Now some tunes from the album “Teaser and the Firecat.”
Here’s a great live performance of "Peace Train.”
For the entire 43 minute concert, here’s Cat Stevens Live at the BBC 1971
From the 1976 Earth Tour, “Moonshadow”
Since it’s such a great tune, here’s another recent live performance with the whole audience singing ALL the lyrics along with Yusuf! “Moonshadow.”
In a final salute to "Teaser and the Firecat," here's Cat during the 1976 Earth Tour, the last one before he retired, doing a great live performance of "The Wind."
Cat and Carly Simon had a great love going back then. Here’s one of the songs Carly Simon wrote about her love for Cat! For your enjoyment, here she is live in 1987 at Martha’s Vineyard doing “Anticipation.”
Here’s another acoustic version of Carly doing "Anticipation.”
Here’s the original studio version of Cat's song to Carly on the album “Catch Bull at Four,” "Sweet Scarlet.”
From the soundtrack of one of my favorite movies, “Harold and Maude,” starring Ruth Gordon and Bud Cort, the uplifting "If You Want to Sing Out, Sing Out.” (I couldn’t find any performances, but the movie clips are great!)
Originally on "Tea For the Tillerman," here's a great live performance in 2007 from "Yusuf's Cafe Sessions" of the best known song from the movie, "Where Do the Children Play?"
Also from the “Café Sessions” (but not in the movie), a song we can’t get enough of!
As an aside, he was there at the 2010 Jon Stewart/Stephen Colbert Rally to Restore Sanity in DC, where he did "Peace Train" as part of a running gag along with Ozzy Osbourne doing his "Crazy Train" and the O'Jays doing "Love Train." Hilarious!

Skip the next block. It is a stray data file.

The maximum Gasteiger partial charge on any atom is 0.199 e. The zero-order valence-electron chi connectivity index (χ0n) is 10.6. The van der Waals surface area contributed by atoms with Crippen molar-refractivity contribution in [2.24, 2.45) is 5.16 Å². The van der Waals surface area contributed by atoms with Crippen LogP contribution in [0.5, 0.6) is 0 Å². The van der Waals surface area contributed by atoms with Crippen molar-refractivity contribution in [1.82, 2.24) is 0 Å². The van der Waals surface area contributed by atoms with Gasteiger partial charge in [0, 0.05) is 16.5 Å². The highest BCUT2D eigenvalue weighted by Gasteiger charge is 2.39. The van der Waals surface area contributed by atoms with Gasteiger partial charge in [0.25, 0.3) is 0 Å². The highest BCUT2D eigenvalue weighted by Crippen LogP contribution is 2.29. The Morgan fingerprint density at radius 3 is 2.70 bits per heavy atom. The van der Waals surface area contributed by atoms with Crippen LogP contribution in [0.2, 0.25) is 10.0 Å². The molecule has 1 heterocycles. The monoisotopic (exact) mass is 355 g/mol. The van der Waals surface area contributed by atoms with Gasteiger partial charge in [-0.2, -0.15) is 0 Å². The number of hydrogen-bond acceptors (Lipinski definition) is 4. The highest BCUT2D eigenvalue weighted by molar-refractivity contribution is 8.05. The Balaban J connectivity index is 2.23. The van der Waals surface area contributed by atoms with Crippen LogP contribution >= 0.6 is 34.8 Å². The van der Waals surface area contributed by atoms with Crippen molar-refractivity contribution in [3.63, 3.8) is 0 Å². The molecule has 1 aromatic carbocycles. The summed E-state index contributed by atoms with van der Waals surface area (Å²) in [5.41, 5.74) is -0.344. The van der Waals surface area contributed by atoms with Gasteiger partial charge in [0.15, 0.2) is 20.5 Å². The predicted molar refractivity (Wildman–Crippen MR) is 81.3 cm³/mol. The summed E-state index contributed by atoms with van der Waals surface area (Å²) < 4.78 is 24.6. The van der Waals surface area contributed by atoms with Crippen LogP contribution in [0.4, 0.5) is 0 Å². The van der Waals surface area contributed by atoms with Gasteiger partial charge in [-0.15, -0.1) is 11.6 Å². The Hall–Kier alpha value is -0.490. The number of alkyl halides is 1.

From the album “Buddha and the Chocolate Box” a great live performance from the 1976 Earth Tour of "Oh Very Young.”
For our final clip from his career as Cat Stevens, and entire 1 hour 17 minute show! Cat Stevens Live at Williamsburg, VA in 1976
From his post-pop career:
The original studio version of "Tala'a Al-Badru Alayna.”
Here’s a live performance of “The Wind East and West.”
Here’s the original studio version of a song about the 2004 tsunami. Proceeds go to help orphans in Banda Aceh.
From the 2006 Nobel Concert, from his 2006 album “An Other Cup,”
From the 2009 “Roadsinger” album,
Also from that album, here's Yusuf in the original music video for “Thinking ‘Bout You.”
To learn more about this wonderful man and the good he's doing, please check out Yusufislam.com (It currently seems to be in a state of reconstruction, but it links to all the social media sites for Yusuf.) I’ll also take this space to remind those who never heard that factually, it has been legally proved that he never supported the fatwa against Salman Rushdie, is openly against vigilantism, and is not sexist. He is a Man of Peace.
Thanks for everything, Yusuf. We certainly need more "men of peace" in our world, and goodwill ambassadors that remind us that there is only one race - the human race - and that the children are the hope for our future. Aum and blessings for all you've done, all you do, and all you will do. As-Salāmu `Alaykum, my Brother.
© Copyright 2014 Robert Wilkinson